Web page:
Market Research studies and calls have made it into American Pop Culture in the form of being mentioned or shown in numerous movies and novels. Usually the scene is the phone ringing at a crucial moment in the hero or heroine's life and instead of it being a call they expected it's a call from a Market Research firm. I recently left the field of Market Research but I have to say I had a great time working in that field and that it gave me a totally new perspective into many areas of my life. All jokes aside about Market Research and Surveys, allow me to share with you thirteen awesome things about working in that field.
1. Flexible Schedules
I was able to change my schedule at a 1 week notice to accommodate changes needed to attend college classes or other jobs.
2. Keeping up data entry skills
By keying in data while talking with respondents while on the phone or by typing verbatim responses I was able to keep my data entry skills in shape and up to par.
3. Developing reading skills even more
I already had great reading skills before I started the job, but after several years I realized that sometimes my brain started letting me read out loud in a mode I will call automatic. I could read out loud and talk to people while thinking about a different subject of my own choosing at the same time.
4. Call Centers are never boring
Many people say working in call centers is boring. To me call centers are never boring because they have lots of people there. The people who work in call centers come from all different walks of life that are as many and varied as the USA can hold. What is boring about that?
5. Market Research works
I can't go into detail about the studies I was involved in due to confidentiality purposes but I can point to a very successful public market research study that was advertised. A few years back Domino's Pizza chain set out to find what changes needed to be made to their product to improve it. The chain then implemented the changes the public wanted for the taste of the pizzas as well as combining the results of the survey with a national publicity campaign. The end result was a marked increase in sales for the company.
6. Working in an office atmosphere
Working in an office atmosphere, indoors with air conditioning and heat available, is a pleasant way to make a living.
7. Learning how to really listen to people
Listening to people is more then just being quiet and listening. It's about understanding what they are actually saying and how to interpret that.
8. Learning the importance of enunciation
My voice doesn't carry very well in person and when I was younger I slurred my words and so then I often had to spend lots of time repeating myself because people didn't hear or understand what I said. Talking on the phone and public speaking taught me to enunciate my words and to speak loud enough to be heard the first time.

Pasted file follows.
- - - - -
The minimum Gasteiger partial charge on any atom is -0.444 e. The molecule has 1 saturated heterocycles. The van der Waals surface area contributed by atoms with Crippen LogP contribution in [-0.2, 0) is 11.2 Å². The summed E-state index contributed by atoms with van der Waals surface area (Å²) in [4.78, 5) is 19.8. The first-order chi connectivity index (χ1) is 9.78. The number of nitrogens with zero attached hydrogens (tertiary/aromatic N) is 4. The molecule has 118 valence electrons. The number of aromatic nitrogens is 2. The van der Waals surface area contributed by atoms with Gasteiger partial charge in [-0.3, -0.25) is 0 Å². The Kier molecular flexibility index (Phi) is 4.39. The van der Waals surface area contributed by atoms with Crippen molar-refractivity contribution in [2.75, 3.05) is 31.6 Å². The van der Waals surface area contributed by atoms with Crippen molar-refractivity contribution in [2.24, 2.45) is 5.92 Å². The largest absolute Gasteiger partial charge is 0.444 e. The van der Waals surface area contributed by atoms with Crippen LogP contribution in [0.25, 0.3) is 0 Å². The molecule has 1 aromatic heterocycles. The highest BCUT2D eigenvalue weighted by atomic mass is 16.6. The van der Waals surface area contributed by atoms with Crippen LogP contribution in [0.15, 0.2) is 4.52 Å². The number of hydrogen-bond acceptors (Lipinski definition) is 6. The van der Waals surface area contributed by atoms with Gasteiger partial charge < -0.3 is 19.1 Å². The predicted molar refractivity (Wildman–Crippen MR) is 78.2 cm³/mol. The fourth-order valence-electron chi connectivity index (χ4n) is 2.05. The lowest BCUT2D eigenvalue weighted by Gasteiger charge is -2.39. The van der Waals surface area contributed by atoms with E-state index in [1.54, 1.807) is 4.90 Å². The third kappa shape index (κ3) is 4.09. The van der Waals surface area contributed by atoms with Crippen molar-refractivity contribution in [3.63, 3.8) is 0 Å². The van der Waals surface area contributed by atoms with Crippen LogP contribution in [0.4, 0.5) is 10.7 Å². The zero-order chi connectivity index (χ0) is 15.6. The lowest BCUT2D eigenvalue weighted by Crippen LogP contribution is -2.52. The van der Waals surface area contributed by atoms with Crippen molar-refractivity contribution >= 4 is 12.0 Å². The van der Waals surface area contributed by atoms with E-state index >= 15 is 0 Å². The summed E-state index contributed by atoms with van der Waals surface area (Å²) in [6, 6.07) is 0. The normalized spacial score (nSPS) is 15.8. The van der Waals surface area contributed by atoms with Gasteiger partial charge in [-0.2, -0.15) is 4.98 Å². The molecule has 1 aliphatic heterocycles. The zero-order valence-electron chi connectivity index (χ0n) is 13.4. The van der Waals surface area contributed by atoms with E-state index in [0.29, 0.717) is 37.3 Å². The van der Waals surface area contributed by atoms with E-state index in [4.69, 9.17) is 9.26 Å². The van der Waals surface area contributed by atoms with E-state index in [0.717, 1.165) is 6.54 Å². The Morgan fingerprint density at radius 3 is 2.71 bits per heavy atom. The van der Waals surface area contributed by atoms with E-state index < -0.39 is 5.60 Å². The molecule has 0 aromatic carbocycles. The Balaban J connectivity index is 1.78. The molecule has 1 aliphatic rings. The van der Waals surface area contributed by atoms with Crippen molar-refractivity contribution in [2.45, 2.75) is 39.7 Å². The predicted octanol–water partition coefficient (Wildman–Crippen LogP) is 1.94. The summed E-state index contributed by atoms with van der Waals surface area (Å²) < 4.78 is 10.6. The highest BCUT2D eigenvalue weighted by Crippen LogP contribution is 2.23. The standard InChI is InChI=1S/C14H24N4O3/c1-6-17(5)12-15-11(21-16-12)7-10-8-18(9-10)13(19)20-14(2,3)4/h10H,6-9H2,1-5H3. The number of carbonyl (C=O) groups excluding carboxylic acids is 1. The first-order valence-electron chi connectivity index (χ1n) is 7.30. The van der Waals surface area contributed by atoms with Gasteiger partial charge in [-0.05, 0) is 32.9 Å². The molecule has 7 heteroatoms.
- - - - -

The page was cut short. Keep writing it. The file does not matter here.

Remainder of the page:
9. The importance of cheerfulness and enthusiasm in work
When I smiled or laughed while talking with people I soon would start to feel cheerful and enthusiastic for real. This made the work seem much lighter and flow naturally without much effort (most of the time).
10. Experience with surveys helped with my homework
I had gone back to collage and I wrote out a speech assigned in Biology class word for word and read it out loud just like I would deliver the script of a survey. I did so well my instructor clapped for me at the end of my speech.
11. Learning about numerous subjects I previously didn't know much about
Market Research studies can be about virtually any subject and so I was always learning and did not feel stagnant. I actually first heard of blogging in a market research study.
12. The work stays at work
I never ran into any respondents in person and I had no work to take home with me to do. When I left for the day my work was done. This was a fact that I could appreciate after working in other fields.
13. Market Research helps promote the economy
Market Research helps promote the economy by providing jobs for people as well as finding out what customers think or want from a company. Some respondents will tell you what they think you want to hear but if you talk to enough people a pattern will emerge of what people really think about a subject.
In his book, THE AUDACITY OF HOPE, President Barack Obama wrote that he once lost an election because he failed to commission a poll and find out that people didn't know who he was. That is just another little tidbit about Market Research. (And yes I do own that book.)
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